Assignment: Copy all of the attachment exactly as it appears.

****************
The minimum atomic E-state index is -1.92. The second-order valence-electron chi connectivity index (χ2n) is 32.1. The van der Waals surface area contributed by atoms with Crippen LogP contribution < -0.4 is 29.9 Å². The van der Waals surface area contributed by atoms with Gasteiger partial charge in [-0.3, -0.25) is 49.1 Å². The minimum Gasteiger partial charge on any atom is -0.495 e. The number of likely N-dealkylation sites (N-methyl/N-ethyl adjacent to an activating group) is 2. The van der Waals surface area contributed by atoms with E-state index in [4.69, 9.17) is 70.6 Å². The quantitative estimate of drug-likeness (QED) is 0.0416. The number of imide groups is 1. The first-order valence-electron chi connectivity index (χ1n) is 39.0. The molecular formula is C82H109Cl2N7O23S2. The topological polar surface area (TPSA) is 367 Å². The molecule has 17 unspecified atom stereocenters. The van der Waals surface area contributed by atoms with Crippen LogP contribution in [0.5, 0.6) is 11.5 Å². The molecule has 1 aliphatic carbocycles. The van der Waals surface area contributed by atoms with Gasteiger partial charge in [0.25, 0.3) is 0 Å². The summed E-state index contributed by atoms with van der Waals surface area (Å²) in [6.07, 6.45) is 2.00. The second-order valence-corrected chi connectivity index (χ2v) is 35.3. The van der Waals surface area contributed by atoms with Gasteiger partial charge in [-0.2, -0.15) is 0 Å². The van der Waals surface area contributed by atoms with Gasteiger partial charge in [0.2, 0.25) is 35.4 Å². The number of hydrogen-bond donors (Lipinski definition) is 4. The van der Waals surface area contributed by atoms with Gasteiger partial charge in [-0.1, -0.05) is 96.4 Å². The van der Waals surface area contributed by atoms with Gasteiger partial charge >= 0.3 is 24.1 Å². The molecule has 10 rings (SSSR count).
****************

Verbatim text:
The minimum atomic E-state index is -1.92. The second-order valence-electron chi connectivity index (χ2n) is 32.1. The van der Waals surface area contributed by atoms with Crippen LogP contribution < -0.4 is 29.9 Å². The van der Waals surface area contributed by atoms with Gasteiger partial charge in [-0.3, -0.25) is 49.1 Å². The minimum Gasteiger partial charge on any atom is -0.495 e. The number of likely N-dealkylation sites (N-methyl/N-ethyl adjacent to an activating group) is 2. The van der Waals surface area contributed by atoms with E-state index in [4.69, 9.17) is 70.6 Å². The quantitative estimate of drug-likeness (QED) is 0.0416. The number of imide groups is 1. The first-order valence-electron chi connectivity index (χ1n) is 39.0. The molecular formula is C82H109Cl2N7O23S2. The topological polar surface area (TPSA) is 367 Å². The molecule has 17 unspecified atom stereocenters. The van der Waals surface area contributed by atoms with Crippen LogP contribution in [0.5, 0.6) is 11.5 Å². The molecule has 1 aliphatic carbocycles. The van der Waals surface area contributed by atoms with Gasteiger partial charge in [0.25, 0.3) is 0 Å². The summed E-state index contributed by atoms with van der Waals surface area (Å²) in [6.07, 6.45) is 2.00. The second-order valence-corrected chi connectivity index (χ2v) is 35.3. The van der Waals surface area contributed by atoms with Gasteiger partial charge in [-0.2, -0.15) is 0 Å². The van der Waals surface area contributed by atoms with Gasteiger partial charge in [0.2, 0.25) is 35.4 Å². The number of hydrogen-bond donors (Lipinski definition) is 4. The van der Waals surface area contributed by atoms with Gasteiger partial charge in [-0.1, -0.05) is 96.4 Å². The van der Waals surface area contributed by atoms with Gasteiger partial charge >= 0.3 is 24.1 Å². The molecule has 10 rings (SSSR count).